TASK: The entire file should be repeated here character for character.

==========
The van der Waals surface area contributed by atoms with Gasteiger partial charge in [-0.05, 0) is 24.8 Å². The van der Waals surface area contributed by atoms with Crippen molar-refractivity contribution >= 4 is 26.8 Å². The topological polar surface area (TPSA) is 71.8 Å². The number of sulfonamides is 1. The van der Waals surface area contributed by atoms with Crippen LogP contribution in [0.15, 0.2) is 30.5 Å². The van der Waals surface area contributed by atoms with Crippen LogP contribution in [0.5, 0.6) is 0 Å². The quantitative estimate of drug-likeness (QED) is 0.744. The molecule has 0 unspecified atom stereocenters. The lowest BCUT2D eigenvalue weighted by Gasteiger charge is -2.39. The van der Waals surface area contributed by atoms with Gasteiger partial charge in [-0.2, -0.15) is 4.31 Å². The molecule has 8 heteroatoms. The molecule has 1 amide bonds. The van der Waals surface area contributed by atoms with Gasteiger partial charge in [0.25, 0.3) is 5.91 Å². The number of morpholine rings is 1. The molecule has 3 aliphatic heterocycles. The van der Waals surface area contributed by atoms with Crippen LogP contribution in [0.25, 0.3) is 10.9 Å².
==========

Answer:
The van der Waals surface area contributed by atoms with Gasteiger partial charge in [-0.05, 0) is 24.8 Å². The van der Waals surface area contributed by atoms with Crippen molar-refractivity contribution >= 4 is 26.8 Å². The topological polar surface area (TPSA) is 71.8 Å². The number of sulfonamides is 1. The van der Waals surface area contributed by atoms with Crippen LogP contribution in [0.15, 0.2) is 30.5 Å². The van der Waals surface area contributed by atoms with Crippen LogP contribution in [0.5, 0.6) is 0 Å². The quantitative estimate of drug-likeness (QED) is 0.744. The molecule has 0 unspecified atom stereocenters. The lowest BCUT2D eigenvalue weighted by Gasteiger charge is -2.39. The van der Waals surface area contributed by atoms with Gasteiger partial charge in [-0.2, -0.15) is 4.31 Å². The molecule has 8 heteroatoms. The molecule has 1 amide bonds. The van der Waals surface area contributed by atoms with Gasteiger partial charge in [0.25, 0.3) is 5.91 Å². The number of morpholine rings is 1. The molecule has 3 aliphatic heterocycles. The van der Waals surface area contributed by atoms with Crippen LogP contribution in [0.25, 0.3) is 10.9 Å².